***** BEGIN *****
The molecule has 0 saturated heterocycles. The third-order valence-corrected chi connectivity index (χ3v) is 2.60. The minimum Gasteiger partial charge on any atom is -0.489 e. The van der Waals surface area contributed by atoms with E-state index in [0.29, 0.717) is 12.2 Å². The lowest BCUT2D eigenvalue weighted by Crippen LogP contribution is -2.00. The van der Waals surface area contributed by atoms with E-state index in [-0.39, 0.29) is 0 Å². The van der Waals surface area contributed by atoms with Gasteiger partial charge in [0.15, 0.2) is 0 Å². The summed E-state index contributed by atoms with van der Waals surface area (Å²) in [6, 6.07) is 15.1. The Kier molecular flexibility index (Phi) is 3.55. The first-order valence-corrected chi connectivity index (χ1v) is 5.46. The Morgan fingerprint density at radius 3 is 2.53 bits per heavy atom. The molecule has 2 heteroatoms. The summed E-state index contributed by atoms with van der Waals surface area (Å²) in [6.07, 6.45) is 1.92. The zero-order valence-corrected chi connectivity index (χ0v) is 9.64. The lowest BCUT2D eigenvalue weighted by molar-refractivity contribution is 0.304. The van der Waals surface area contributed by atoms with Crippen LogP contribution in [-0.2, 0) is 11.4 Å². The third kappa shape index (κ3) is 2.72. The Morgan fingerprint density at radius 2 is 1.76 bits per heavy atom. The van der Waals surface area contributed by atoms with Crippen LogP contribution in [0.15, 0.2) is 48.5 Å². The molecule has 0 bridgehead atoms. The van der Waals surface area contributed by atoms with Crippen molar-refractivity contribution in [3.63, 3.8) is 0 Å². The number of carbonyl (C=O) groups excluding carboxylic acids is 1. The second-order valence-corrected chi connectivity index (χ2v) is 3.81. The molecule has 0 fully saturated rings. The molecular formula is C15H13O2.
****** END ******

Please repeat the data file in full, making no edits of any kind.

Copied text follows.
The molecule has 0 saturated heterocycles. The third-order valence-corrected chi connectivity index (χ3v) is 2.60. The minimum Gasteiger partial charge on any atom is -0.489 e. The van der Waals surface area contributed by atoms with E-state index in [0.29, 0.717) is 12.2 Å². The lowest BCUT2D eigenvalue weighted by Crippen LogP contribution is -2.00. The van der Waals surface area contributed by atoms with E-state index in [-0.39, 0.29) is 0 Å². The van der Waals surface area contributed by atoms with Gasteiger partial charge in [0.15, 0.2) is 0 Å². The summed E-state index contributed by atoms with van der Waals surface area (Å²) in [6, 6.07) is 15.1. The Kier molecular flexibility index (Phi) is 3.55. The first-order valence-corrected chi connectivity index (χ1v) is 5.46. The Morgan fingerprint density at radius 3 is 2.53 bits per heavy atom. The molecule has 2 heteroatoms. The summed E-state index contributed by atoms with van der Waals surface area (Å²) in [6.07, 6.45) is 1.92. The zero-order valence-corrected chi connectivity index (χ0v) is 9.64. The lowest BCUT2D eigenvalue weighted by molar-refractivity contribution is 0.304. The van der Waals surface area contributed by atoms with Crippen LogP contribution in [-0.2, 0) is 11.4 Å². The third kappa shape index (κ3) is 2.72. The Morgan fingerprint density at radius 2 is 1.76 bits per heavy atom. The van der Waals surface area contributed by atoms with Crippen LogP contribution in [0.15, 0.2) is 48.5 Å². The molecule has 0 bridgehead atoms. The van der Waals surface area contributed by atoms with Crippen molar-refractivity contribution in [3.63, 3.8) is 0 Å². The number of carbonyl (C=O) groups excluding carboxylic acids is 1. The second-order valence-corrected chi connectivity index (χ2v) is 3.81. The molecule has 0 fully saturated rings. The molecular formula is C15H13O2.